I told myself for Halloween I’d carve a pumpkin, but I didn’t. I told myself for Thanksgiving I would find gluten free stuffing, and spend time with my friend in Los Angeles, but I couldn’t. There are things I want to do for Christmas, but I’m afraid to even say what they are, because I don’t know how to make them happen. Perhaps I will go ice skate on the beach, even if it means using adaptive equipment, but I would have to do it alone. Nobody I know could afford to go, hell I can’t afford to go, but I really want to do it. (It’s on my bucket list.) The people I do know who could afford to go, probably wouldn’t want to see me with one of those stands children use to keep themselves from falling.

To be honest I really wish I could just spend a weekend in a cabin, and see the dogs play in the snow.

Well, I guess I put it into words. Perhaps the idea is to have ideas, but no expectations. I wanted to be somewhere else at this stage in my life, and I may just have to accept that my path has shifted. It doesn’t mean I won’t have the things I wanted, I just have to find a new way of getting there…

Don’t Make Decisions When You’re Panicking

Dating a Sick Chick

Lately I’ve been thinking a lot about the future, probably because it’s the holidays, and also partially because of the relapse. Prior to relapsing I actually had a lot of hope that I could date, find someone, settle down, and have a semi-normal life. I’ve been married, and while I would get married again, it isn’t a priority for me. I just want someone that I mesh well with, who makes me happy, that I can make happy, too. I had plans for my career, and life in general. If there is one thing I tend to do, is overthink, and over mentally prepare.

Then life was like, “Hey, how about you try to do everything you want to do, but with this busted up body instead?”

Yeah.

My first thoughts were about school and work, because I’m an independent person. I’ll deal with the school situation more in depth in a later blog. The last thing I started to think about, was dating. I wanted to find someone I could at the very least, get along with, and live with. My heart has so much to give, but now I was left wondering how it would pan out as my health issues shifted.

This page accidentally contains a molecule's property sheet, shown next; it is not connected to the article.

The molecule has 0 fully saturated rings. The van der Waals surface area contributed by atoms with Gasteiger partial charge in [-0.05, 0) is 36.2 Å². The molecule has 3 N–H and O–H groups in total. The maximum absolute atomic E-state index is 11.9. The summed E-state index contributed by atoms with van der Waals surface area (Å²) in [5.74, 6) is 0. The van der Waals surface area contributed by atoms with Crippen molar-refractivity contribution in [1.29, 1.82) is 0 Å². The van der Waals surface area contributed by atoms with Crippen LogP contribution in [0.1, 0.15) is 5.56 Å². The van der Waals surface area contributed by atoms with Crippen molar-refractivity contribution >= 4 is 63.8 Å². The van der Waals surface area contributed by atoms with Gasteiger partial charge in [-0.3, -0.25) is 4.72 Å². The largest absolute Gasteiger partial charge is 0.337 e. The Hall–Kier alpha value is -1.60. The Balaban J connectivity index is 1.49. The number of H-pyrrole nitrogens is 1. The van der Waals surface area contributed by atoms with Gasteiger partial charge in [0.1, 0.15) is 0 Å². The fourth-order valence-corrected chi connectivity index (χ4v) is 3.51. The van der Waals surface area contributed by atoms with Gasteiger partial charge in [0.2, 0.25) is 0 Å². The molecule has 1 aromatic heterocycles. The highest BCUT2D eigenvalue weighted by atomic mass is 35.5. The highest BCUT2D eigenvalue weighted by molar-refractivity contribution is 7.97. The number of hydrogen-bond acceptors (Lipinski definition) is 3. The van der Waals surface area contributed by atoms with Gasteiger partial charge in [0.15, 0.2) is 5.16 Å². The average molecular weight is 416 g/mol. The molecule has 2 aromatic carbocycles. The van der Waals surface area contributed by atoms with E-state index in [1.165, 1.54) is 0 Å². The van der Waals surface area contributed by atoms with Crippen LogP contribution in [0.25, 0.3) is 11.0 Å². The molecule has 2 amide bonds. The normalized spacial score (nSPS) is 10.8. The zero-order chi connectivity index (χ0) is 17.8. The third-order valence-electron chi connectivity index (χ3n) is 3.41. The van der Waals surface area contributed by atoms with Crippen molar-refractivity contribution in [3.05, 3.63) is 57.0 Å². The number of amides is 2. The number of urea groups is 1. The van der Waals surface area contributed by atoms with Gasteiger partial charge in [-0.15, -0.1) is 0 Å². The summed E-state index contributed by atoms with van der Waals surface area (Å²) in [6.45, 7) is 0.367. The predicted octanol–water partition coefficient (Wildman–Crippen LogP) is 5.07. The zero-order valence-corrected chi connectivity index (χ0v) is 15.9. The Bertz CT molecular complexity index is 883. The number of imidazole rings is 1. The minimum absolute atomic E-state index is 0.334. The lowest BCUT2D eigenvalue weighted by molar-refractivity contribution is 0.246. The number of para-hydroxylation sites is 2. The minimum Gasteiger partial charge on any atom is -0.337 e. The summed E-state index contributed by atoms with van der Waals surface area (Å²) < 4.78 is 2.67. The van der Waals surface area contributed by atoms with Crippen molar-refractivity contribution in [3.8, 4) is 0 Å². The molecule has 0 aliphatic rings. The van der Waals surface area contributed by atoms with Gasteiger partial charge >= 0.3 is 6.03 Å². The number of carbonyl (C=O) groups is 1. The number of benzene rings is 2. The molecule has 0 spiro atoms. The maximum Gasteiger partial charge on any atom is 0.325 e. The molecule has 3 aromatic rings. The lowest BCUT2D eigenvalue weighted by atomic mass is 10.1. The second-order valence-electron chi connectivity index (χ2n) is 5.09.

First and foremost, the wheelchair situation. Right now, I’m using a walker periodically, or my dog with a harness. Neither works super well since I have coordination issues that include a foot drop. When I walk without assistance, I look like a drug zombie, who has pooped her pants, and also appears to be shivering from being cold. Even with assistance, I have to take a ton of breaks, and I still look ridiculous. I fell a few times last night, and it was super embarrassing. One guy mistook me for homeless (I was wearing jeans and a decent shirt, but whatever). Another group thought I was drunk. I just took a deep breath and reminded myself that the wheelchair process had begun.

But is a wheelchair going to draw less attention? Won’t people see me and look away? What guy is going to be able to see past the chair?

I know there are plenty of people in wheelchairs who have significant others, but how does one find these people? I also know that I’m lucky that I can walk, just not well enough to do it safely. The chair is for those weak days, or relapses like I’m in now where walking is significantly challenging. I’ve discussed the “friend” I have, and while he has said the chair will just increase the things I can do, I still feel as though it’s going to change things. We will always be in each others lives, he’s truly my best friend, but I don’t think he looks at me as dateable. He’s seen me do chemo, fall down, relapse, seize…I’ve pretty much ruled out my viability as a long-term partner.